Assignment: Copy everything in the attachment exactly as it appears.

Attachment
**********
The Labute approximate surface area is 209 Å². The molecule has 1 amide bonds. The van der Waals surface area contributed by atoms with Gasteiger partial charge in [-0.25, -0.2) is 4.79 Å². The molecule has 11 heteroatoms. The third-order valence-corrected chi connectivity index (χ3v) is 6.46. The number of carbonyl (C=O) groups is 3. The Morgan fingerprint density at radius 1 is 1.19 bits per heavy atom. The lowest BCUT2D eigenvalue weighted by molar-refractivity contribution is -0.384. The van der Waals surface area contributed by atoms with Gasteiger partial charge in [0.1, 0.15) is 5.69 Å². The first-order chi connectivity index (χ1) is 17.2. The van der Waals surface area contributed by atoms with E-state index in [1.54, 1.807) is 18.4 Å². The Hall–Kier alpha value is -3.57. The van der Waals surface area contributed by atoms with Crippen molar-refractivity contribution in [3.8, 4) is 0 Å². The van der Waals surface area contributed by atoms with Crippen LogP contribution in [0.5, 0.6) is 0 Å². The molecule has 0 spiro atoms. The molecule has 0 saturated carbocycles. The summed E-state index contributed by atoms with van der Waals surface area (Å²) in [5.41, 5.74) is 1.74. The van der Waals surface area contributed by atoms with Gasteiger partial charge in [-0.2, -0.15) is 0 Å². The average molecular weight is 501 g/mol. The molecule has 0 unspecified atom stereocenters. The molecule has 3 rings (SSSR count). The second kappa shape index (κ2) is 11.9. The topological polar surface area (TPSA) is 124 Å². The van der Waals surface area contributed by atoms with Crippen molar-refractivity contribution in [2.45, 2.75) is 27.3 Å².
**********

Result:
The Labute approximate surface area is 209 Å². The molecule has 1 amide bonds. The van der Waals surface area contributed by atoms with Gasteiger partial charge in [-0.25, -0.2) is 4.79 Å². The molecule has 11 heteroatoms. The third-order valence-corrected chi connectivity index (χ3v) is 6.46. The number of carbonyl (C=O) groups is 3. The Morgan fingerprint density at radius 1 is 1.19 bits per heavy atom. The lowest BCUT2D eigenvalue weighted by molar-refractivity contribution is -0.384. The van der Waals surface area contributed by atoms with Gasteiger partial charge in [0.1, 0.15) is 5.69 Å². The first-order chi connectivity index (χ1) is 17.2. The van der Waals surface area contributed by atoms with E-state index in [1.54, 1.807) is 18.4 Å². The Hall–Kier alpha value is -3.57. The van der Waals surface area contributed by atoms with Crippen molar-refractivity contribution in [3.8, 4) is 0 Å². The van der Waals surface area contributed by atoms with Crippen LogP contribution in [0.5, 0.6) is 0 Å². The molecule has 0 spiro atoms. The molecule has 0 saturated carbocycles. The summed E-state index contributed by atoms with van der Waals surface area (Å²) in [5.41, 5.74) is 1.74. The van der Waals surface area contributed by atoms with Gasteiger partial charge in [-0.2, -0.15) is 0 Å². The average molecular weight is 501 g/mol. The molecule has 0 unspecified atom stereocenters. The molecule has 3 rings (SSSR count). The second kappa shape index (κ2) is 11.9. The topological polar surface area (TPSA) is 124 Å². The van der Waals surface area contributed by atoms with Crippen molar-refractivity contribution in [2.45, 2.75) is 27.3 Å².